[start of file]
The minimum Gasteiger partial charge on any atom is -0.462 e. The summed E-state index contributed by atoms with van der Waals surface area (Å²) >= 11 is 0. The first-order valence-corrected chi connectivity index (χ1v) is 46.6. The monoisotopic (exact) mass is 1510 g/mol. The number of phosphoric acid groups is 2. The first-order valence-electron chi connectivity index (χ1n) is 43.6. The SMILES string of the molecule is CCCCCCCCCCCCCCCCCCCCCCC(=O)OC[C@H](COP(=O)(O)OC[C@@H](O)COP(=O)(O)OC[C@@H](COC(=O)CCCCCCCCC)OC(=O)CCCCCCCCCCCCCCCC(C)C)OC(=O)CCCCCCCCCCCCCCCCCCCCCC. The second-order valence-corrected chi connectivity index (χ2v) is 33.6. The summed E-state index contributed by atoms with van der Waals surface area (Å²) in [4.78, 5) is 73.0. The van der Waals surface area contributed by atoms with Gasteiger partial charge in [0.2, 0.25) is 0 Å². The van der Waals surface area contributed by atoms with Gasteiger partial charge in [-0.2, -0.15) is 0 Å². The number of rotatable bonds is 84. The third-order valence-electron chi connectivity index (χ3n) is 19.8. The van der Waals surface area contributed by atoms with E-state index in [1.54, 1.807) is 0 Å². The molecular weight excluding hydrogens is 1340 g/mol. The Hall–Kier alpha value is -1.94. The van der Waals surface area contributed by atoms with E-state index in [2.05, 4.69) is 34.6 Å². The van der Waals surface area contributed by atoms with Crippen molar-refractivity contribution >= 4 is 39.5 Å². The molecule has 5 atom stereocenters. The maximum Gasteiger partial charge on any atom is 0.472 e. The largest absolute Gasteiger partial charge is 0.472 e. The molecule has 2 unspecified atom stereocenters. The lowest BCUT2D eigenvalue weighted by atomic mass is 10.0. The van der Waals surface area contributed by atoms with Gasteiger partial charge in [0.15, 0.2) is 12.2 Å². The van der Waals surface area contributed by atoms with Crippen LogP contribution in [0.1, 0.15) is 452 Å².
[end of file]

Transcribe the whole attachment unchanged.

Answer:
The minimum Gasteiger partial charge on any atom is -0.462 e. The summed E-state index contributed by atoms with van der Waals surface area (Å²) >= 11 is 0. The first-order valence-corrected chi connectivity index (χ1v) is 46.6. The monoisotopic (exact) mass is 1510 g/mol. The number of phosphoric acid groups is 2. The first-order valence-electron chi connectivity index (χ1n) is 43.6. The SMILES string of the molecule is CCCCCCCCCCCCCCCCCCCCCCC(=O)OC[C@H](COP(=O)(O)OC[C@@H](O)COP(=O)(O)OC[C@@H](COC(=O)CCCCCCCCC)OC(=O)CCCCCCCCCCCCCCCC(C)C)OC(=O)CCCCCCCCCCCCCCCCCCCCCC. The second-order valence-corrected chi connectivity index (χ2v) is 33.6. The summed E-state index contributed by atoms with van der Waals surface area (Å²) in [4.78, 5) is 73.0. The van der Waals surface area contributed by atoms with Gasteiger partial charge in [0.2, 0.25) is 0 Å². The van der Waals surface area contributed by atoms with Gasteiger partial charge in [-0.2, -0.15) is 0 Å². The number of rotatable bonds is 84. The third-order valence-electron chi connectivity index (χ3n) is 19.8. The van der Waals surface area contributed by atoms with E-state index in [1.54, 1.807) is 0 Å². The molecular weight excluding hydrogens is 1340 g/mol. The Hall–Kier alpha value is -1.94. The van der Waals surface area contributed by atoms with E-state index in [2.05, 4.69) is 34.6 Å². The van der Waals surface area contributed by atoms with Crippen molar-refractivity contribution >= 4 is 39.5 Å². The molecule has 5 atom stereocenters. The maximum Gasteiger partial charge on any atom is 0.472 e. The largest absolute Gasteiger partial charge is 0.472 e. The molecule has 2 unspecified atom stereocenters. The lowest BCUT2D eigenvalue weighted by atomic mass is 10.0. The van der Waals surface area contributed by atoms with Gasteiger partial charge in [0.15, 0.2) is 12.2 Å². The van der Waals surface area contributed by atoms with Crippen LogP contribution in [0.1, 0.15) is 452 Å².